Even though the preserved options are nice to have when necessary, don't be fooled when it comes to the nutritional values. When selecting dried fruits for use, remember that the grading is not based on the nutrient values, but rather on color, size, water content, and condition.
Whether it is fresh, frozen, or dried, Americans love fruit. So dish up and dress up your meals with fresh fruit servings.
It may be good medicine to eat and cook fruits. Most of all it is just plain good eating.
Except for Eve's apple in the garden.
Chicken With Citrus Sauce
1 1/2 pounds boneless chicken breast, cubed
1 small onion, finely chopped
1/4 cup flour
2 teaspoons tarragon
3 tablespoons butter
1 cup chicken broth
1 each lemon, lime, and orange, sliced in half crosswise
1 cup heavy cream or half and half
1 teaspoon orange marmalade
Salt and white pepper, to taste Frozen puff pastry shells, bakedaccording to directions
Coat chicken pieces with flour. In a large saucepan, sautè chicken in 1 1/2 tablespoons of butter until half-cooked, about 2-3 minutes. Remove chicken; set aside. Sautè onion in remaining butter. Squeeze half of the lemon, lime, and orange into onion mixture. Cook while stirring until sauce reduces slightly. Add chicken broth and marmalade. Increase heat while stirring, reduce liquid to half. Add heavy cream and reserved chicken; cook, stirring constantly until sauce thickens, and just comes to a boil. Season with salt and pepper. Serve in warm pastry shells. Slice remaining fruit into wedges and use for garnishes.
Tula's Rhubarb Cookies
1/2 cup shortening
1 cup brown sugar
2 eggs, well-beaten
1+ cups chopped rhubarb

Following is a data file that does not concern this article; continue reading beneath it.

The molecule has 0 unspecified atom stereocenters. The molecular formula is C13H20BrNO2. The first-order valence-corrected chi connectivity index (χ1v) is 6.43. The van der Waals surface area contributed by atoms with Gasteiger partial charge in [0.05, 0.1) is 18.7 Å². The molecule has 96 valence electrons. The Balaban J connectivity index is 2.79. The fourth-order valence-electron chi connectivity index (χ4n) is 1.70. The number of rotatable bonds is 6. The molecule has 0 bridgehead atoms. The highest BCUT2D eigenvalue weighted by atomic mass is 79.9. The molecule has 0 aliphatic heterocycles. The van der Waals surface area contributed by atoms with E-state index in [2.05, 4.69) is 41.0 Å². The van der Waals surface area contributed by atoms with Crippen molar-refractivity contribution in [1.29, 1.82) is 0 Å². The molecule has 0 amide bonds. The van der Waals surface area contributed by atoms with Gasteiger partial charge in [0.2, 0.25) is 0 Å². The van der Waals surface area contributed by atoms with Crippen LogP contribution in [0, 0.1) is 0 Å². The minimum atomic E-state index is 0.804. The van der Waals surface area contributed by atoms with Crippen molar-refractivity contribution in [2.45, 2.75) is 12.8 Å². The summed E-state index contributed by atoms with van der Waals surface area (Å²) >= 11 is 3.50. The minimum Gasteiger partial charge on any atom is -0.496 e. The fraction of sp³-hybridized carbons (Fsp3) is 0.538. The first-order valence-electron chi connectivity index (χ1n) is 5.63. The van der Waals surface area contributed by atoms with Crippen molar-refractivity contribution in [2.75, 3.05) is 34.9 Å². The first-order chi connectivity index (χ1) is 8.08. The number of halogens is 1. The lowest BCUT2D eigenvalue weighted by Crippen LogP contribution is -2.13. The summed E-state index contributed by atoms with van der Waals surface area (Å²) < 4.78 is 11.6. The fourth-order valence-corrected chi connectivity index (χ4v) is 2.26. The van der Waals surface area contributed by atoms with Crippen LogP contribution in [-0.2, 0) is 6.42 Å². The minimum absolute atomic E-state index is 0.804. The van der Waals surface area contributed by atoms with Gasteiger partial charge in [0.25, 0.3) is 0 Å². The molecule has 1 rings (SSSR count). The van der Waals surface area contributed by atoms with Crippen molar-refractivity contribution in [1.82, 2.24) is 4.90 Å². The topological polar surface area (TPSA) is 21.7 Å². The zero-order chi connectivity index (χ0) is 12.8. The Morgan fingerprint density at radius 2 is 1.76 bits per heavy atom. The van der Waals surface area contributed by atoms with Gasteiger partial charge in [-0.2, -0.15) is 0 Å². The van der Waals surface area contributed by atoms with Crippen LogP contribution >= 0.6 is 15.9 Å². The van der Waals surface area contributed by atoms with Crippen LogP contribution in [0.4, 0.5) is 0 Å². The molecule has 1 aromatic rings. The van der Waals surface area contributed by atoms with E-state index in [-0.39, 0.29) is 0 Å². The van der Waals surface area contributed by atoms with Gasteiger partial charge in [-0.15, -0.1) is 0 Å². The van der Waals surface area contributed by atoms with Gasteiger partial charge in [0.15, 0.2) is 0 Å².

2 2/3 cups flour
1 teaspoon soda
1 teaspoon baking powdered
1 teaspoon cinnamon
1/4 teaspoon cloves
1/2 teaspoon fresh grated
1/2 teaspoon salt
1 cup raisins
1 cup chopped nuts
2 teaspoons vanilla
Cream shortening and sugar; add beaten eggs. Beat well. Stir in rhubarb. Combine dry ingredients and add to shortening mixture. Stir in nuts, raisins, and vanilla.
Drop by teaspoons onto greased cookie sheet. Bake in 375-degree oven for 12-15 minutes.
Frosting: Melt 1/4 cup butter. Add 1 3/4 cups powdered sugar (adjust as needed for spreading consistency), 3/4 teaspoon vanilla, and fresh squeezed lemon juice, to taste. Spread on cooled cookies.
Rum Fruit Crepes
1/2 cup butter, unsalted
1 cup brown sugar
1 cup rum
1 1/2 tablespoons curry powder
1/2 teaspoon ground cloves
1 1/2 cups pineapple juice
1 tablespoon cornstarch
1 cup pineapple, diced
1 cup seedless grapes
1 cup apricots, diced
1 cup bing cherries, pitted
In saucepan, melt butter; stir in sugar. Add one cup of pineapple juice, curry, rum, and cloves. Bring to a slow boil simmer five minutes. In a small mixing bowl, combine remaining pineapple juice and cornstarch. Add to sauce. Mix fruit in and simmer until fruit is soft . If sauce becomes too thick, add a little more pineapple juice.
Remove fruit from sauce with a slotted spoon and fill crepes; roll crepes up. Cover with sauce and serve hot with vanilla ice cream or whipping cream. Garnish with fresh raspberries and/or strawberries.